The use of nimrod to mean an idiot or inept person is often said to come from young viewers misinterpreting a 1940s Bugs Bunny cartoon, but that doesn’t appear to be the case. A Warner Brothers cartoon does play a role in the word’s history, but it’s not Bugs Bunny, but rather Daffy Duck, who utters the word. Nor did Daffy invent the insult, rather it comes from a slow change in the word’s meaning over the years.

Nimrod is the name of Noah’s great-grandson, whom the Bible describes as “a mighty hunter before the Lord” (Gen 10:9). He was also a great king, and the word nimrod entered English in the sixteenth century with the sense of a tyrant. From John Bale’s c.1548 The Image of Bothe Churches:

The boystuouse tyrauntes of Sodoma wyth their great Nemroth Winchester, [...] wyll sturre abought them.

That sense didn’t last, becoming obsolete within a century, but in the seventeenth century the word began to be used as an epithet for any hunter. From William Drummond’s 1623 Flowres of Sion:

The Nimrod fierce is Death, His speedie Grayhounds are, Lust, Sicknesse, Enuie, Care.

But over time the word began to be used ironically, to refer to an inexperienced or foolish hunter. For example, Washington Irving writes in his 1835 A Tour on the Prairies:

I have observed that the wary and experienced huntsman and traveller of the prairies is always sparing of his horse, when on a journey; never, except in emergency, putting him off a walk. [...] With us, however, many of the party were young and inexperienced, and full of excitement at finding themselves in a country abounding with game. It was impossible to retain them in the sobriety of a march, or to keep them to the line. As we broke our way through the coverts and ravines, and the deer started up and scampered off to the right and left, the rifle-balls would whiz after them, and our young Nimrods dash off in pursuit.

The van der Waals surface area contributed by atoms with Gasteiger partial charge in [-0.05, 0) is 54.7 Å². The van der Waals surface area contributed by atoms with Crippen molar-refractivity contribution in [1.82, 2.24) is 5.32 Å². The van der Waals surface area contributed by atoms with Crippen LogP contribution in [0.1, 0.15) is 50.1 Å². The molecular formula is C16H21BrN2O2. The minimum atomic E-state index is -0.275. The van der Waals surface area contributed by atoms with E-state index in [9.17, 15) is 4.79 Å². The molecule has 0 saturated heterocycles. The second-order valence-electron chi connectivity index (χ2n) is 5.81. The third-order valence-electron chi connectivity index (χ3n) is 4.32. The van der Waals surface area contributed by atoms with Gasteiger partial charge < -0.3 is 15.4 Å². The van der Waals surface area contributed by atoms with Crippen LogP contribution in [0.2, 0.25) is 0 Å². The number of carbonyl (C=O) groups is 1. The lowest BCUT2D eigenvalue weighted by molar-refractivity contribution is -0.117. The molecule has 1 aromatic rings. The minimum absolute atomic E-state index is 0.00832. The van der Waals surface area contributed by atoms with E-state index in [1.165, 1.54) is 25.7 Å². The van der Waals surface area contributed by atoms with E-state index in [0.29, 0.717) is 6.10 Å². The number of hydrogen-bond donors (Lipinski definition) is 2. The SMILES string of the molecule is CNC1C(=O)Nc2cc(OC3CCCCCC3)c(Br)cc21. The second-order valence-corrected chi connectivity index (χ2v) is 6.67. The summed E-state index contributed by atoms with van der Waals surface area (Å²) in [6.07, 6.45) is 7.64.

Ben Hecht’s and Gene Fowler’s 1932 play The Great Magoo uses nimrod to refer to a man who relentlessly pursues women, a hunter of a different type:

He’s in love with her. That makes about the tenth. The same old Nimrod. Won’t let her alone for a second.

The OED and Green’s Dictionary of Slang list this citation under the sense of “inept person” and not the one for “hunter,” but the use spans both contexts and appears to be transitional.

Warner Brothers comes into the word’s history with the 1947 animated short What Makes Daffy Duck, in which Daffy Duck refers to Elmer Fudd as “my little nimrod.” Many people, including me, have distinct memories of Bugs Bunny calling Fudd a nimrod, but no one has been able to identify the specific cartoon in which he does so. (If anyone can identify a specific cartoon in which Bugs calls Fudd a nimrod, please let me know.)

Instead, it seems to be a case of quote migration and the plasticity of human memory. Pithy quotations have a tendency to be attributed to more famous people. (Think of all the false quotations attributed to Winston Churchill). In this case, the quote moved from Daffy to his more famous compatriot. People remember Bugs saying the word in much the same way they remember Humphrey Bogart saying, “Play it again, Sam” in Casablanca.

So while Daffy Duck did not invent the insult, its use in the cartoon certainly did popularize and cement the sense in American slang.

Green’s Dictionary of Slang, 2018, s. v. nimrod, n.

The Oxford English Dictionary, third edition, September 2003, s. v. Nimrod, n.

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